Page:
Shorthanded Cavaliers now without Iman Shumpert for 5-7 days

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Isaiah Thomas is still rehabbing his hip, he should return next month.

With him out, Tyronn Lue and the Cavaliers have had to lean more on Derrick Rose at the point, except he has a sprained ankle that is going to have him out a couple more weeks.

That has forced Iman Shumpert into the starting point guard role in Cleveland, although he mostly is there for defense/shooting as the playmaking duties fall to LeBron James.

Now the Cavaliers will have to get by without Shumpert for a while with water on the knee, Cleveland announced on Saturday. He left Friday night’s Cavs win against the Clippers with a sore knee and did not return

“Additional examination and imaging today at Cleveland Clinic Sports Health confirmed left knee effusion. He will be out 5-7 days while he undergoes treatment and rehabilitation,” the Cavaliers said in a statement.

This is going to force Lue to play Jose Calderon, who he has kept glued to the bench this season despite the injuries. J.R. Smith and Dwyane Wade will need to take on more run as well.

The Celtics have won four in a row — thanks to a more focused offense — and face the Pistons, Nets, and Hornets this week.

Joakim Noah on if he can play at former level: “Probably not. Probably not.”

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For three games, Joakim Noah has been clear of the 20-game PED suspension he started at the end of last season.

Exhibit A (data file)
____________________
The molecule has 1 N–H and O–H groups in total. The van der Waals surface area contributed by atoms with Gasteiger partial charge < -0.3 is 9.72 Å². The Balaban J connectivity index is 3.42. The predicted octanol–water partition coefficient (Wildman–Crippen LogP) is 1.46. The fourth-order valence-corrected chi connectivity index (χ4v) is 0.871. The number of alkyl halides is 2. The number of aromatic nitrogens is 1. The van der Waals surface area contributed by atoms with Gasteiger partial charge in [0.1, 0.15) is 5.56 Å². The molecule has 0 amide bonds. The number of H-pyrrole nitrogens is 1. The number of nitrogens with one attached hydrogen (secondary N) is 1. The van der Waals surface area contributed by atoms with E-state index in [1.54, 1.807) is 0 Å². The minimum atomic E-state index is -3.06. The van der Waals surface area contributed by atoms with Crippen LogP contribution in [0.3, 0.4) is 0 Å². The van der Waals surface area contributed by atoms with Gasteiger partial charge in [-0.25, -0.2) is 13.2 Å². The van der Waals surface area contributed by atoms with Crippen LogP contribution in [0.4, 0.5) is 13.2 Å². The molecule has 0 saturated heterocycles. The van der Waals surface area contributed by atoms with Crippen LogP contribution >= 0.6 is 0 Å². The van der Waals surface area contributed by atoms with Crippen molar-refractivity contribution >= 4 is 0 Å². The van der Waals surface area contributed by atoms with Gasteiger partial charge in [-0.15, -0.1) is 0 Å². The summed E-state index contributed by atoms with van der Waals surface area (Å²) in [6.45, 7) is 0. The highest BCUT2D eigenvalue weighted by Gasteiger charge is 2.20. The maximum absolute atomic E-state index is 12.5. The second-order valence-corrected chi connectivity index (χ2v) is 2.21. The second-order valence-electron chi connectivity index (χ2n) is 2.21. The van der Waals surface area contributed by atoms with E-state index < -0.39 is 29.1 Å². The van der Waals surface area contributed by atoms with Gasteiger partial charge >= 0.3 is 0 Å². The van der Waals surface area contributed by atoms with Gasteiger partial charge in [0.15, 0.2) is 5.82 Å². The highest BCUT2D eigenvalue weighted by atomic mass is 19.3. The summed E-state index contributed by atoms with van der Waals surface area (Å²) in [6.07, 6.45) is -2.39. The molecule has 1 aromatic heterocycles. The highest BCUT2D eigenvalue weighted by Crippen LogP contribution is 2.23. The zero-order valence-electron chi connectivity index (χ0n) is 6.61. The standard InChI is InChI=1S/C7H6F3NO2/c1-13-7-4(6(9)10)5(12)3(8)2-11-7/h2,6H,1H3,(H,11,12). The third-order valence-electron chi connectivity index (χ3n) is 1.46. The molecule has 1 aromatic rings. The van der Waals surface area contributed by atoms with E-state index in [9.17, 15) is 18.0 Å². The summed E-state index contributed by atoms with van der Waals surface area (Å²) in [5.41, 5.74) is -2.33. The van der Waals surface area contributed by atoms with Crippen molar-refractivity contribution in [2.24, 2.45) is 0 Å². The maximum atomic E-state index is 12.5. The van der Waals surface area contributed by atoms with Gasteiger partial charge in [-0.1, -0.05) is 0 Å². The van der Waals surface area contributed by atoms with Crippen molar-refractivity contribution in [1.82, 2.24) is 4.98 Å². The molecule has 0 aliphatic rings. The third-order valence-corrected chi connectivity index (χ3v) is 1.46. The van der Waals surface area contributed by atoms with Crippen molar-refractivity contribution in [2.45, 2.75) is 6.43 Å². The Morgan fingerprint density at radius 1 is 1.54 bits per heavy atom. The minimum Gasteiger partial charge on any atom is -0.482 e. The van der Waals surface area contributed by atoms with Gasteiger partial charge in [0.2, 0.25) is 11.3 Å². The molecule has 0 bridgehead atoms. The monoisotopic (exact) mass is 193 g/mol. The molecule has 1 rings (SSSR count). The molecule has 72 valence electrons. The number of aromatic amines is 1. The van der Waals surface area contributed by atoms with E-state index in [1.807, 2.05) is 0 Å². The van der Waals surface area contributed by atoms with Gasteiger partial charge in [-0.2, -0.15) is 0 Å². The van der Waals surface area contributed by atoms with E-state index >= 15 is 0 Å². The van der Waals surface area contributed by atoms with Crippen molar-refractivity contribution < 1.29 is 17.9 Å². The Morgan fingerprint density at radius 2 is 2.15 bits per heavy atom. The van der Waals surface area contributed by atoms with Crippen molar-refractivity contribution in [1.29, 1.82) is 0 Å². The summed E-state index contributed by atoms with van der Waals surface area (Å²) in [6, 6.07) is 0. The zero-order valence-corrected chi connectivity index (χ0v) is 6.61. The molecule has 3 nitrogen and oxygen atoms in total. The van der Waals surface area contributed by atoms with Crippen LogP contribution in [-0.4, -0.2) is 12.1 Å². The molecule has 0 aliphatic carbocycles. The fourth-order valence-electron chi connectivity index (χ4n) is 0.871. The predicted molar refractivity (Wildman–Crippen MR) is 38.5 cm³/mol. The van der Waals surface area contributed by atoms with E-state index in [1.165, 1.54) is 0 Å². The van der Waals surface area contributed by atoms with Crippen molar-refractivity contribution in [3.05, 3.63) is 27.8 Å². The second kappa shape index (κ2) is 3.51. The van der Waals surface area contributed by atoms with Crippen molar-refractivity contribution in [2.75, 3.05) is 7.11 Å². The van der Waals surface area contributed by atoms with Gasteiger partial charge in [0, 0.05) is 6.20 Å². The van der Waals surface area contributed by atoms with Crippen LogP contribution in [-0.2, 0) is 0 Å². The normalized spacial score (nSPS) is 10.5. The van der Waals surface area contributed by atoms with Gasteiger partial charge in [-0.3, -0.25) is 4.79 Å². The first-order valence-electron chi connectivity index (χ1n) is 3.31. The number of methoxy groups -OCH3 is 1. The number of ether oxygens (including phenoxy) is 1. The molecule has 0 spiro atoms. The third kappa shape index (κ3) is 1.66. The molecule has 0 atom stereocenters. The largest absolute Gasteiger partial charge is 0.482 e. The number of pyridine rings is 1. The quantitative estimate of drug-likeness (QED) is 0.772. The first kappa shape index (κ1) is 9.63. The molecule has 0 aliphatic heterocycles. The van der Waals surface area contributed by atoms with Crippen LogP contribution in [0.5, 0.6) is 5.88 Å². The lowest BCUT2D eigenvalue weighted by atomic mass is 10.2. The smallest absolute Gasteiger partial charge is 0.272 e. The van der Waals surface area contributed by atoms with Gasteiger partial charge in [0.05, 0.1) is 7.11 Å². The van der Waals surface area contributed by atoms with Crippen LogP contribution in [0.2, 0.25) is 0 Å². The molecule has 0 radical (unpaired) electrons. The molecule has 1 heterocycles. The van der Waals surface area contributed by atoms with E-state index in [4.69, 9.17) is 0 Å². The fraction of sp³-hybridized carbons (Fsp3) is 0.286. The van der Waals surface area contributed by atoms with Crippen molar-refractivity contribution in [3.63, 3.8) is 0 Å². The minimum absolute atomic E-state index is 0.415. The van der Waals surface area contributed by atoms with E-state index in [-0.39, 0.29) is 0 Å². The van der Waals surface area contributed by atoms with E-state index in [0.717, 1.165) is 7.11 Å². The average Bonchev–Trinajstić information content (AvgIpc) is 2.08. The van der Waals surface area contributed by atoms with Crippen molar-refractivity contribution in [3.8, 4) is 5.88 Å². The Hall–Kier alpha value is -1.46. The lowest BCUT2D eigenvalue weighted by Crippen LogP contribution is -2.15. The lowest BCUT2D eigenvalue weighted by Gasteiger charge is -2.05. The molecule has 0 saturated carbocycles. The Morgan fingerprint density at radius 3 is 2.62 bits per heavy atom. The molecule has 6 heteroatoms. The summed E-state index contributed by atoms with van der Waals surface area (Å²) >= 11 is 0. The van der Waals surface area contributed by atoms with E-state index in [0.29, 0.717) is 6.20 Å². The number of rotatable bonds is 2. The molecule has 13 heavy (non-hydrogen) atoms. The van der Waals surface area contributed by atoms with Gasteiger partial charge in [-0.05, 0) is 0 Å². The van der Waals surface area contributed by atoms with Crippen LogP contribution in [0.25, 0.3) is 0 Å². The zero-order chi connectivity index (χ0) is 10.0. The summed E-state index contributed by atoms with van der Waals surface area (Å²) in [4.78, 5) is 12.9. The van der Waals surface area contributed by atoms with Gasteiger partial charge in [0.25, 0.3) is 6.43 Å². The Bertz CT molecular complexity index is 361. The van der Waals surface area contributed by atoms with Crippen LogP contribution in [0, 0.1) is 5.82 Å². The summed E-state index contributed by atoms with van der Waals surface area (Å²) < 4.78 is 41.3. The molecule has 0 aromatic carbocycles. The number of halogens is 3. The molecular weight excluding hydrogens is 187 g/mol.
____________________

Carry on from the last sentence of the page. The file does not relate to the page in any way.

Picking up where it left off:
For three games, he has not even dressed for the Knicks.

This is the former Defensive Player of the Year who was already on the decline when Phil Jackson gave him a $72 million contract that is now the worst in the NBA. Noah is out of the rotation, where Enes Kanter starts at center (with Kristaps Porzingis at the four) and Kyle O’Quinn coming off the bench.

Noah told Marc Berman of the New York Post he is frustrated but gets the situation.

“I’ll be all right. I’ll be all right,’’ Noah said in his first comments since being reinstated. “I understand the situation. I’m going to make the best of it.”

When asked if he still feels he can be close to the player he was in his 2013-14 campaign, Noah said: “Probably not. Probably not. You know. I can help. I feel like I could help this team and that’s just my reality. But I just want to just be the best that I can be.

“It’s not about trying to be what I was three, four years ago, because it’s not the reality.”

Noah is a smart and mature player, he understands his reality, and he has the exact attitude you want a veteran off the bench. He can help in practices, he can help because he understands how to play defense and can teach it, and eventually, he will get a chance on the court. He is not part of the future of the Knicks, but he can guide these young players.

The Knicks new management will look for a way to unload Noah’s contract, but considering the sweeteners the Knicks would need to throw in to get a team to deal for Noah, it’s unlikely we see any action on that front for a long time.